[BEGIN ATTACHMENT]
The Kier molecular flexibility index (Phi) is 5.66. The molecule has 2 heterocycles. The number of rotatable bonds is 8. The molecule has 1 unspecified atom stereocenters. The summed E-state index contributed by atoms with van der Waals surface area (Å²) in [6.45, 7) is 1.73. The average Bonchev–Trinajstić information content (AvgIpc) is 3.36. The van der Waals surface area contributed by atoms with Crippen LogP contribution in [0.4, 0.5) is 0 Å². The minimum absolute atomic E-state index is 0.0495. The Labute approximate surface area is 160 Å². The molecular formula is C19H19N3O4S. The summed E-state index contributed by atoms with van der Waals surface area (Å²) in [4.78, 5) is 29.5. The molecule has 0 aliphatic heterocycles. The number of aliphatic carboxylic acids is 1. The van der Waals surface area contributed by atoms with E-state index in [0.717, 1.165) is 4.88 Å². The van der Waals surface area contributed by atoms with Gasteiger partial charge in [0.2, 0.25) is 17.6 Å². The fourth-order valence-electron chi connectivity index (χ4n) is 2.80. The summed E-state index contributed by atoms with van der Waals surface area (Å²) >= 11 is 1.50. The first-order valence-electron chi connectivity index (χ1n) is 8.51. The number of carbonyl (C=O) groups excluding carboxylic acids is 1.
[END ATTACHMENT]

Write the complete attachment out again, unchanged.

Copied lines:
The Kier molecular flexibility index (Phi) is 5.66. The molecule has 2 heterocycles. The number of rotatable bonds is 8. The molecule has 1 unspecified atom stereocenters. The summed E-state index contributed by atoms with van der Waals surface area (Å²) in [6.45, 7) is 1.73. The average Bonchev–Trinajstić information content (AvgIpc) is 3.36. The van der Waals surface area contributed by atoms with Crippen LogP contribution in [0.4, 0.5) is 0 Å². The minimum absolute atomic E-state index is 0.0495. The Labute approximate surface area is 160 Å². The molecular formula is C19H19N3O4S. The summed E-state index contributed by atoms with van der Waals surface area (Å²) in [4.78, 5) is 29.5. The molecule has 0 aliphatic heterocycles. The number of aliphatic carboxylic acids is 1. The van der Waals surface area contributed by atoms with E-state index in [0.717, 1.165) is 4.88 Å². The van der Waals surface area contributed by atoms with Gasteiger partial charge in [0.2, 0.25) is 17.6 Å². The fourth-order valence-electron chi connectivity index (χ4n) is 2.80. The summed E-state index contributed by atoms with van der Waals surface area (Å²) >= 11 is 1.50. The first-order valence-electron chi connectivity index (χ1n) is 8.51. The number of carbonyl (C=O) groups excluding carboxylic acids is 1.